This season was definitely done in May when Moises Alou struck doom into the heart of Felipe with his extra-inning homerun at Wrigley, dropping the Giants eight-games under .500 (I was watching from the sports book at The Rio in Las Vegas. I lost one hundred dollars on that swing, along with my faith that the Giants could ever win in that gorgeous boneyard of a town, Chicago).
And I'll tell you what, any lingering chance that our beloved Giants might turn it around--that the bullpen and clutch hitting might elope in a beautiful marriage of opportunity and production, that this team was more than the sum of its Neifi Perezes--flopped like a Sid Bream slide when Pittsburg ripped out our extra-inning hearts last week.
You must have watched these games, horrified Giants fans. Rollercoaster is the metaphor of the simple-hearted. How can you accept an error on a double play ball by Cody Ransom, the slickest slickster this side of Fresno? Or the hesitation and errant throw by Ray-Ray Durham that still was enough for the out at home in the ninth inning, or so the replay showed?
And the next night, when the offense hit into two extra-inning double-plays before the bullpen surrendering a walk-off job...All of it terrible and possible because of unlikely flashes: Tucker's superbomb in game one, Ray-Ray's river floater the next night. Two exquisite moments that became exquisite pain in the turn of a few innings. A fitting end to a blown season, one would say. Because the bullpen blows, the starting pitching sucks, the lineup is overpaid, over-aged, and under-moxied. Right?
No. Of course not. Maybe at times, yes, the team has been weak sauce (much of the time, you could say…) But we are past the midpoint of August. The Giants are in position for a playoff spot. I will tell you something honestly: I have never once believed that this season was out of reach. I have never agreed to the doomsaying stirred by the litany of sour losses.
And let me tell you something, cynical Giants fans: neither have you. You are not surprised at success. You have forgotten the malaise of the 70's and the dreadful early-80's, capped by that 100-loss season in 1985. Some of you weren't even around then. We have all grown tipsy off the sparkling years at China Basin, along with the prior three when we finished no lower than second place. We expect contention like a birthright, and even though the naysayers have chimed that the team is finished, they knew, deep down, to check the scores on the internet, unable to wait for morning papers.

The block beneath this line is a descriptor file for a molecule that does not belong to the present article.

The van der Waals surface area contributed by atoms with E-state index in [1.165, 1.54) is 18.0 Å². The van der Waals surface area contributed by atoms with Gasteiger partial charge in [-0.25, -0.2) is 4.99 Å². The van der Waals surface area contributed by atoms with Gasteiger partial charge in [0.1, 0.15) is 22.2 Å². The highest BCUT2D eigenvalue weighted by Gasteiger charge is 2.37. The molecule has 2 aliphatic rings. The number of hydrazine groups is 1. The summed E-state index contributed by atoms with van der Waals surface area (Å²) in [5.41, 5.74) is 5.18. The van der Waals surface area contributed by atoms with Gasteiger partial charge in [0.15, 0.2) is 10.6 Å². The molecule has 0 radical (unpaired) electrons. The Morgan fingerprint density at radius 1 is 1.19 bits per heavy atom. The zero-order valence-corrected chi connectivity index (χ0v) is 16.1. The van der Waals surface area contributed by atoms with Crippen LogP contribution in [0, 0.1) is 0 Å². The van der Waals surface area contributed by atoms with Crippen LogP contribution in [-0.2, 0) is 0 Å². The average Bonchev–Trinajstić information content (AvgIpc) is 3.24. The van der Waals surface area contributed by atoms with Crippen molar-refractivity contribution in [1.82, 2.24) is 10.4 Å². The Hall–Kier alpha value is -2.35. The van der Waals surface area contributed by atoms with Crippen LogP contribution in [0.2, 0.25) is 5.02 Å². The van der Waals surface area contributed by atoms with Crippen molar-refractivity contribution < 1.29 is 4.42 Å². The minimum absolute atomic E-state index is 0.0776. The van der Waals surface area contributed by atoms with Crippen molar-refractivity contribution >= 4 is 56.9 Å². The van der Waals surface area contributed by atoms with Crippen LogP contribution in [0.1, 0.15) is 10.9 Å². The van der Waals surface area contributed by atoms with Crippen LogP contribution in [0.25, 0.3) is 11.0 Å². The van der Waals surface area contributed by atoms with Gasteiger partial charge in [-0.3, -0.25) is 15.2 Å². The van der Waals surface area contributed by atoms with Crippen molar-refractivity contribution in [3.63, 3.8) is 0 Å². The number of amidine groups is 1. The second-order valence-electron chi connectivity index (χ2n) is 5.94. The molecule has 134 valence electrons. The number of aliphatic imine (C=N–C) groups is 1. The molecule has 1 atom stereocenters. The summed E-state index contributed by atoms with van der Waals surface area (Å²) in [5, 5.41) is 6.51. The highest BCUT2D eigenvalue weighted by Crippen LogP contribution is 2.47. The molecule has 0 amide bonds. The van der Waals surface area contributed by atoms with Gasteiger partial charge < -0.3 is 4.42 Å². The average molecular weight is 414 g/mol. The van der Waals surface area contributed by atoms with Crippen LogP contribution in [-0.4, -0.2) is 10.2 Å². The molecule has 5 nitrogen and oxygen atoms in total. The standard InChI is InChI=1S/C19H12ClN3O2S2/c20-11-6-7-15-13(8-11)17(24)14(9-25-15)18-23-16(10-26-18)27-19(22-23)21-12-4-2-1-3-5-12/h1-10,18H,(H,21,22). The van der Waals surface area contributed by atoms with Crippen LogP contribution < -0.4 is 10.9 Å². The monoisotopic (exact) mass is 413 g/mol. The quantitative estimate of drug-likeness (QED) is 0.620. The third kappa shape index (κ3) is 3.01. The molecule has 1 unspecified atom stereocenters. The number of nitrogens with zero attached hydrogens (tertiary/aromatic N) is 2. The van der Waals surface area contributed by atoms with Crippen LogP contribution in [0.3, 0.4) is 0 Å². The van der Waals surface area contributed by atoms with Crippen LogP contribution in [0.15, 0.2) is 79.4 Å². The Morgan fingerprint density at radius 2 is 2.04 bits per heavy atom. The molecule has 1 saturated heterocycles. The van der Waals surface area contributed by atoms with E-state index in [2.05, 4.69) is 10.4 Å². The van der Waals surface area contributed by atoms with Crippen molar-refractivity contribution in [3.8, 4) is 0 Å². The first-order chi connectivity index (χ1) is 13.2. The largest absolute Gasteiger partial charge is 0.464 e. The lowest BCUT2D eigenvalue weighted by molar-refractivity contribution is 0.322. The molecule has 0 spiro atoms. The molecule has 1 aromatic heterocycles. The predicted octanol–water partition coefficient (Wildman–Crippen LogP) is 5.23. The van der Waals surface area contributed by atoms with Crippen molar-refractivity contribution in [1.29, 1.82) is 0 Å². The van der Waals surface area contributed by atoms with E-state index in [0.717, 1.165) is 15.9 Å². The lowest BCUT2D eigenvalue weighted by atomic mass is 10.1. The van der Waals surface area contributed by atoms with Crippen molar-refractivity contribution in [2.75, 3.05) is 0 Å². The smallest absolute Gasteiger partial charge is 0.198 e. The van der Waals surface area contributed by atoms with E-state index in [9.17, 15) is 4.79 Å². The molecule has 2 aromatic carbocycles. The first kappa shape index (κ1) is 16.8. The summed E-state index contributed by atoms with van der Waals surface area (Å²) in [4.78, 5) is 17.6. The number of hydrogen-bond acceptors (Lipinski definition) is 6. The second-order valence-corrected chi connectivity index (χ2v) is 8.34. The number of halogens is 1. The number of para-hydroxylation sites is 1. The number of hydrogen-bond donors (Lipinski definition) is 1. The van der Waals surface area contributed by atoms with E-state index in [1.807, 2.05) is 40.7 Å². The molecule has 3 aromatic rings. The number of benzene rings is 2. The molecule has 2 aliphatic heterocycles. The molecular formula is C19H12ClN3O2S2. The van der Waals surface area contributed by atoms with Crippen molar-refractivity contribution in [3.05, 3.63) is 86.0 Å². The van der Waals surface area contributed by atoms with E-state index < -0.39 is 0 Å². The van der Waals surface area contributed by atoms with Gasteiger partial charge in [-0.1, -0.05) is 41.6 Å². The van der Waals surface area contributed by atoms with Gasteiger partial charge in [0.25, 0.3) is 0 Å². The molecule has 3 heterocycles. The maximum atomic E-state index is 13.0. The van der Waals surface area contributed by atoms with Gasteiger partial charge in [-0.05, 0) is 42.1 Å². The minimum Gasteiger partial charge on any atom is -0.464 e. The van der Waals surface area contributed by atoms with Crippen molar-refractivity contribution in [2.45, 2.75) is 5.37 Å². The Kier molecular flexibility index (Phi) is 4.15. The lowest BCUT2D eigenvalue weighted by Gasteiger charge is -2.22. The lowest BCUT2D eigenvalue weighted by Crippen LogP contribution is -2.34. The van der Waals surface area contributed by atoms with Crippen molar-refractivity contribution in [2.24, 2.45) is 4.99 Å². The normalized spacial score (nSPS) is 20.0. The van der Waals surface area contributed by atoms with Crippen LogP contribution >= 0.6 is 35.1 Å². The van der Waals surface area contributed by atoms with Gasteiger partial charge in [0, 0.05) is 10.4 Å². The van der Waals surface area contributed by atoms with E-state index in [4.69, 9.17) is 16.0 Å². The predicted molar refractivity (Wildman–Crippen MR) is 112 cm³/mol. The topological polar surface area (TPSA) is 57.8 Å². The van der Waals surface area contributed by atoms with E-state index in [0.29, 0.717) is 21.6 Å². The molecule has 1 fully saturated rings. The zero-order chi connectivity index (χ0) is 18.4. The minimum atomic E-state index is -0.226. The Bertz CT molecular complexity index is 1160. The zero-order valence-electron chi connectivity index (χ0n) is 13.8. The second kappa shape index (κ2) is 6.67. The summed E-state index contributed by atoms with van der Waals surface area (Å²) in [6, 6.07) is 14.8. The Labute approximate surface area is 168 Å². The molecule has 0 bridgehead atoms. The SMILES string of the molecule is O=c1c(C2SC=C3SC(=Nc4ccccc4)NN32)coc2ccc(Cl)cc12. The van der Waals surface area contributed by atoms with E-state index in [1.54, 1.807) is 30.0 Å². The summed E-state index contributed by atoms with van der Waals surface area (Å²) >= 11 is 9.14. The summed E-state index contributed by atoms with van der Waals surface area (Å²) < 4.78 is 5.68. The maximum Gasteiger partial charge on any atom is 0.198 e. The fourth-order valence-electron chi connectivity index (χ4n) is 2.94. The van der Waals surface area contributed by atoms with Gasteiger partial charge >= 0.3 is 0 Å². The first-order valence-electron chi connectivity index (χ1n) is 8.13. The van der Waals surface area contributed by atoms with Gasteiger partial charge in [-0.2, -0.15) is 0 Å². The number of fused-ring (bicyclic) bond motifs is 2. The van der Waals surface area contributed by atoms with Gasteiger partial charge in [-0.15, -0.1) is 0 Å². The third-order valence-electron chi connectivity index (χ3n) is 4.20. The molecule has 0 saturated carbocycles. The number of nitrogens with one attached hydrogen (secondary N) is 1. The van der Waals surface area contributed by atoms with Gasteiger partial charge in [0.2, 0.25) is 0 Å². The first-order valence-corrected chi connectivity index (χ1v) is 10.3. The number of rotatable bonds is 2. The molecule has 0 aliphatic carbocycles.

This expectation is a remarkable shift in San Francisco Giants fandom. I am part of it. My first memory of a Giants game comes at the tail end of the '86 season, when Roger Craig took over. His base-coach, Gordie Mackenzie, had been my old man's manager in Double-A Jacksonville. After the game, we waited in the field-level seats at the ‘Stick, and Gordie eventually popped out of the clubhouse, jawed happily with us for a bit, then rolled a baseball across the dugout roof for the six-year-old me to keep. It has been quite the good luck charm. Since then, the Giants have been in contention during the last week of the season 9-out-of-18 years. The younger generation has become familiar with winning. With meaningful games in August and September. It is all we have known. It is expected.
So what? you say. The resulting postseason heartbreak makes us all more cynical. Yes, you're right. In October. A time the young and old equally dread. But it's still summer. The Giants are competing.
This year has not been magical. It has been wrought with human shortcomings like Matt Herges and his sleepless nights. But last season was filled with game-winners and improbability, and it all wore away in the teiled heat of South Florida. It's better to save the magic for the penultimate times, like against Atlanta in the NLDS, making it there first on fumes and fury. You can quote me now: if we somehow make it to the playoffs this year, there will be magic, and it will go further than you think. I don't care what the odds against the Giants' horses look like.
But again, that's the optimism of the new generation. Don't get me wrong, I was raised on the great oral tradition of meaningless nights in cold, concrete surroundings. But as the scouts say, seeing is believing. Or refusing to see, I guess…
Either way, the tribulations of this year have been exhilarating. And exhausting. Like one of Ray-Ray's diving catches and botched throws. I am weary and wanting for humor in the mundane; I actually had meant to write this week's column on the fat, shiny media guide my crazy cousin sent me, replete with stats like Felipe Alou's winning percentage in Wichita and Pedro Feliz's career errors in left field.
But this isn't a season of reverie in numbers, unless they have to do with the almighty 25. It is one of irrational hope, stilted anger, and continued thanks to the bay gods who have been quietly appeased through a steady diet splash hits. After all, this recent win streak is definitely not the result of Brian Sabean's renowned deadline brilliance.
So rejoice in J.T. Snow's confusion between the present and 1997, in the merciful cleansing of Neifi Perez and Felix Rodriguez, in Dustan Mohr's old-school freestyle in the outfield, in Jason Schmidt's no-hit flirtations and Barry Bonds' lightly-worn crown. No way the season has ended up here. And no way it continues on.
Or so you'd think.
Tim Denevi is a raving Giants fan who can't decide if he would rather have Mike Aldrete or Marvin Biz-nard pinch-hitting with the game on the line. E-mail him with your opinion on any issue at email@example.com
The views expressed in the columns do not necessarily reflect the opinions of the site's publisher, writers, or other staff members. The content on this site may not be redistributed without the expressed consent of SFDugout.com.